Who is Marc?
This is a question asked by many, perhaps
most frequently by Marc himself.
is an American, but from when he was three years old
he lived overseas. He has lived in four countries (U.S., France, Belgium,
and Senegal), and visited many others. Marc's mother was a missionary to
Senegal, West Africa, and that is where Marc spent most of his childhood.
Marc learned French when he was three and still speaks it, though he is
woefully out of practice.
Marc is single, just turned thirty (eek), and wondering
where the time has gone. His dream is to be a full-time creative writer.
He wants to write and direct movies, plays, short stories, novels, everything.
He even has ideas for interactive novels and musicals. There is very little
he hasn't wanted to do, and that's his trouble. Like a mouse in a maze,
Marc has trouble knowing which way to go. All directions are appealing,
but there is only time to explore a few choices.
In the meantime, the need to make a living caused Marc
to stumble from journalism into the world of graphic design. For almost
ten years Marc has used Macintosh computers to create a wide variety of
publications. He discovered a knack for technical issues, and has explored
computers and technology and complicated pre-press issues. Today he works
full-time as a designer and electronic pre-press technician, and free-lances
on the side. His writing and personal life has been neglected.
Still, Marc is trying. For the last year he has worked
almost daily on his first novel, and he has several other novels and screenplays
in progress. He is learning that he has a long, difficult road ahead. Writing
is not easy, and there are many distractions, such as creating a web site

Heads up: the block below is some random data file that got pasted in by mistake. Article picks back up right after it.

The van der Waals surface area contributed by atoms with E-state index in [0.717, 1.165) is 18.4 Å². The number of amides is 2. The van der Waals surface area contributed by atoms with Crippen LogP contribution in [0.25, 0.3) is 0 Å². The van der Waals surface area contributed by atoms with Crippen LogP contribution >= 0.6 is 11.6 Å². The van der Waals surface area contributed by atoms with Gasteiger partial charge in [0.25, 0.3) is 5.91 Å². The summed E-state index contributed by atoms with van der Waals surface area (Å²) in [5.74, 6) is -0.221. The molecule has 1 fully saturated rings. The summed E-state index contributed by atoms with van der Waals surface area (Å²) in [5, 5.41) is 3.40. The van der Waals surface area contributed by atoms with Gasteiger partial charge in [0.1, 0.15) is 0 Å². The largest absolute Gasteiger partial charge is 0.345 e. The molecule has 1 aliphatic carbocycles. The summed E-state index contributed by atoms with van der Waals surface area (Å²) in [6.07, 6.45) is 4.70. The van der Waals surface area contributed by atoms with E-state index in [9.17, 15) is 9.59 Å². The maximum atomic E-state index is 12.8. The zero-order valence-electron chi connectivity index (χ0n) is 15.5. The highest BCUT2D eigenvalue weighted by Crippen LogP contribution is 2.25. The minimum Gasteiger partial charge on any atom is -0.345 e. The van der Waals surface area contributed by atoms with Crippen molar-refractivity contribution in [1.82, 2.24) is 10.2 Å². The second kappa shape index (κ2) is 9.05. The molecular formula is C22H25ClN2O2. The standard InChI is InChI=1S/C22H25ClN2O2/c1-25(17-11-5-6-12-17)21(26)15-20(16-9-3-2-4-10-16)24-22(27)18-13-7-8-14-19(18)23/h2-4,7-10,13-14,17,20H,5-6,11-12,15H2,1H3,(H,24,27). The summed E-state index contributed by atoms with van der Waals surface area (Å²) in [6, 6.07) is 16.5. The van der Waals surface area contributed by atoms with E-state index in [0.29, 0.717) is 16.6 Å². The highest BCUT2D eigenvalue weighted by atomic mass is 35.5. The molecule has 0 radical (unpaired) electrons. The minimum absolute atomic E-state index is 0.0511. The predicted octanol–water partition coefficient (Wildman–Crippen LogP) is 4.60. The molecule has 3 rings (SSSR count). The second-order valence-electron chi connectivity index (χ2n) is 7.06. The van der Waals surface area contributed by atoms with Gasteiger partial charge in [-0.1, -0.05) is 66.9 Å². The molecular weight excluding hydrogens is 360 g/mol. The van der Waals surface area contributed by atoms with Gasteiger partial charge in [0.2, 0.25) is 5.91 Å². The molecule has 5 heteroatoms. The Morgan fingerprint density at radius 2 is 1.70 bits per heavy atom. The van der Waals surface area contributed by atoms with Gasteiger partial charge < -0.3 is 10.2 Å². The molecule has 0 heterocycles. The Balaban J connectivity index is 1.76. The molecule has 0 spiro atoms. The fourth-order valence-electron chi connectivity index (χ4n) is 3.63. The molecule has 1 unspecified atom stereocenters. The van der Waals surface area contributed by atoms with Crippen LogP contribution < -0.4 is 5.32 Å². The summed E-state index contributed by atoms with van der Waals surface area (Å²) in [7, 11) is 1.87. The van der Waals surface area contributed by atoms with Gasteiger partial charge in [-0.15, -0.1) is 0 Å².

like this one.
In his "spare" time, Marc reads and watches movies.
He's got an incredible movie collection (over a thousand), and more books
than he knows what to do with. He hasn't read all the books or watched all
of the movies, though, and is always saying, "Someday..."
Marc's favorite movies would mostly be classified as cult
films: anything by Hitchcock, David Lynch, the Cohen brothers, Terry Gilliam,
or Sam Raimi makes him happy, but he also loves action by James "Terminator"
Cameron and the Die Hard triology, and silly stuff like Dumber
>Marc's favorite authors include anything by Dostoyevsky,
Kafka, Ayn Rand, Roald Dahl, C.S. Lewis, Shakespeare, Asimov, Frank Herbert,
Heinlein, Orson Scott Card, Philip K. Dick, Robert Ludlum, Samuel Beckett,
George MacDonald, Edgar Rice Burroughs, Anne Rice, Ken Follet, and Anne
McAffrey, just to name a few.
Marc's tastes in music are just as eclectic as his tastes
in everything else. Marc loves to load up his CD player with such diverse
selections as Midnight Oil, Smashing Pumpkins, Enya, Amy Grant, Chagall
Guevera, Angelo Badilamenti's Twin Peaks soundtrack, Alanis Morrisette,
Keith Green, Danny Elfman, R.E.M., Mozart, Beethoven, Bach, 10,000 Maniacs,
Ace of Base, They Might Be Giants, Cat Stevens, Tears for Fears, The Doors,
and Peter Gabriel.
In political matters, Marc is a bizarre mix of conservatism
and liberalism. He calls himself a Libertarian now, and is proud that he
has never voted for either a Republican or Democratic president. (That's
the cynic in him.) Marc considers himself a conservative in the sense that
he believes very strongly in morality and traditional family values, but
he just as strongly believes that those values should not be imposed upon
others. Marc is eminently logical, and believes that logic will convince
others of the right path, not force. He thinks our present government is
far too invasive and has no business interfering in our daily lives. Marc
is against all but parental censorship. In all issues, Marc believes balance
is the key. Too much of anything is fanaticism, and fanaticism overrules
logic and common sense.
On religion, Marc considers himself to be a Christian Existentialist,
and his writing is usually about life-critical issues and decisions. Marc
believes that anything not related to existential issues is meaningless,
and life without meaning might as well not exist. Marc's goal in his writing
is to demonstrate this, to literally point out that there are only two choices
in life: suicide or living. Marc champions life but points out that true
life must be chosen, not selected by default. Marc wants his writing
to grasp people by the shoulders and shake them until their teeth rattle
and they actually begin to look at the world around them and think.
(For the best example of this, see Marc's short play, All At Once.)
So, who is Marc? We'll have to wait and see what develops.